• Hayley E. Park

An Apple Renaissance

Everywhere I go lately there are apples. When I walk down the dirt roads of the university research farm, apple trees with glowing fruit of pink and purple. When I walk through the produce section at the co-op, apples from all over the Pacific Northwest. When I sit down for a meal with friends or family, apple crisp for dessert. When I step out of my car at work, decomposing apples squishing under my feet. Apples. Everywhere.


As someone who is privileged* enough to eat local and seasonal food, there are many food that I await with anxious anticipation: the first tomato, ripe berries, all of the peppers. But I have to admit that I never await the arrival of fall apples in this way.


Spitzenberg, McIntosh, and Airlie Apples

It’s not that I don’t love apples. I do. Maybe my lack of excitement comes from the time in my life when apples were a mainstay in my mother’s fridge, but they were always mediocre and required 2 (well, let’s be honest 3-4) spoonfuls of peanut butter for palatable consumption. After the past few years of living in the PNW I’ve become more accustomed to the seasonal, local, utterly abundant apples that thrive in this region, but ‘ve never found much excitement in them either.


And then I met the Airlie apple.


It happened just this weekend, at the Corvallis Saturday farmers market. While meandering through the booths in a post-run vivacity that characterizes many of my Saturdays, I paused to sample a few pre-cut apples. As I turned to the nest plate to my right, I laid eyes on the most beautiful apple I have ever seen. Smooth russet-yellow skin covering an interior so bright in magenta color that it gave the apples a blushing appearance when whole, and turned them to pure magic once cut.


Jack and I were both taken, and quickly maneuvered into a conversation with the farmer, Ian, who runs Silvernail Farm and Orchard. After a bit of small talk and some introductions, Ian told us the history of this most beautiful fruit. Here’s an excerpt from the farm’s website:


“This variety was discovered as a seedling tree in the 1960s just a few miles down the road from our farm in the community of Airlie. Bite into an Airlie Red apple and you will be surprised to discover not only bright pink flesh, but a delicious and unique taste. Sweet and tart with hints of berries, this apple lends itself well to fresh eating, cooking, and cider making.”


(You can check out the farm for yourself here: https://www.silvernailfarm.com/)


Check out them apples.

Hearing the ultra-local origin story of this apple only cemented my newfound love further and I left the market with several apples in my bag, dreaming up all of the bright red desserts I could bake. Later in the day I realized I was still basking in the joy of having access to a food that is so unique to the region in which I live.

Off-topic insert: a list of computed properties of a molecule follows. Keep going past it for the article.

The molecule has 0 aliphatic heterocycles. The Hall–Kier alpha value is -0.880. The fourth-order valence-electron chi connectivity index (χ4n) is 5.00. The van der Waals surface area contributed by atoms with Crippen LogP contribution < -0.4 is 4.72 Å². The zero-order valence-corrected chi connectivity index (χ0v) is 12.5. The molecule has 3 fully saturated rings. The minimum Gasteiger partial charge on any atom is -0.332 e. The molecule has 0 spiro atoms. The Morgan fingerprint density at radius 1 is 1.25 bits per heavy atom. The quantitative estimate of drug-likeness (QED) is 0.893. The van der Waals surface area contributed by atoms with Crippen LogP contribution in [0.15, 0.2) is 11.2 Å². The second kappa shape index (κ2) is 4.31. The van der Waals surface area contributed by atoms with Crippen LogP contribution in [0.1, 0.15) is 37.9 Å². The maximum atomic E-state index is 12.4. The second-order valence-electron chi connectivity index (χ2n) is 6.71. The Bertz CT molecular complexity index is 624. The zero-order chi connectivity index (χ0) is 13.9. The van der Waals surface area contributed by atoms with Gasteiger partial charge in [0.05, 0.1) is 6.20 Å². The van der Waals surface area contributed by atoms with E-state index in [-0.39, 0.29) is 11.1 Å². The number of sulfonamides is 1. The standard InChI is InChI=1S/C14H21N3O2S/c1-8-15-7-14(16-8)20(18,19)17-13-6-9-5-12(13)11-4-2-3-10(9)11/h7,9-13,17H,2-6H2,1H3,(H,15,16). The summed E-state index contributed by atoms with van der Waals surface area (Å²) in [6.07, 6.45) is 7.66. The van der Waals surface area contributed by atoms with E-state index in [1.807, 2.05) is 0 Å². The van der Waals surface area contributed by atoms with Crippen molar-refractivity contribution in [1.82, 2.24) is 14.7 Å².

The “local” food movement, like its predecessors “organic” and “natural,” is well on its way to being co-opted by the marketing departments of larger food conglomerates. It’s not surprising that this is the case, given the challenges in actually defining what “local” means. But when something like the Airlie apple shows up there is no doubt that it is a regionally defined food, a specialty product in the style of wine grapes and Iberian ham.


My discovery of the Airlie coincided with breaking news in the world of tree fruit: the upcoming release of the Cosmic Crisp apple. This is the latest varietal release out of Washington State University, and its anticipated to be the “next big apple.” There is a lot to be excited about for the Crimson Crisp (check out this article from WSU: (https://dailyevergreen.com/65742/news/wsus-cosmic-crisp-apple-to-hit-market-dec-1/).


I couldn’t help but notice the vast differences between these two apples. The Airlie was discovered and is sold locally, with trees confined to just a few orchards near the Willamette valley. It keeps for just about 6 weeks, and you can buy it at the Corvallis farmers market or the co-op in town.


On the other hand, breeding for the Cosmic Crisp began in 1997 at Washington State University. It is a hybrid of two other very popular apples, and can be stored for up to 12 months. There are 12 million trees of this variety planted already, and a $10.5 million budget for marketing this apple to consumers.


I suspect when I do first encounter the Cosmic Crisp (and you know I’m excited to try an apple that was 22 years in the making) that there will be a little “local” sign attached to it. Washington is less than 100 miles from my home, and it wouldn’t be a stretch to label it that way. It does get me thinking about the spirit of the local food movement, however, and I think the comparison between the two apples can summarize why.



If it isn’t clear yet, I’ll announce that I’m having an apple renaissance this year. Send me all your good pie recipes, and if you need me you’ll find me off in some orchard.


Also, I’d love to hear your thoughts on the local food movement. What does it mean to you? Would you pick local over organic? What do you think of “local seed”?

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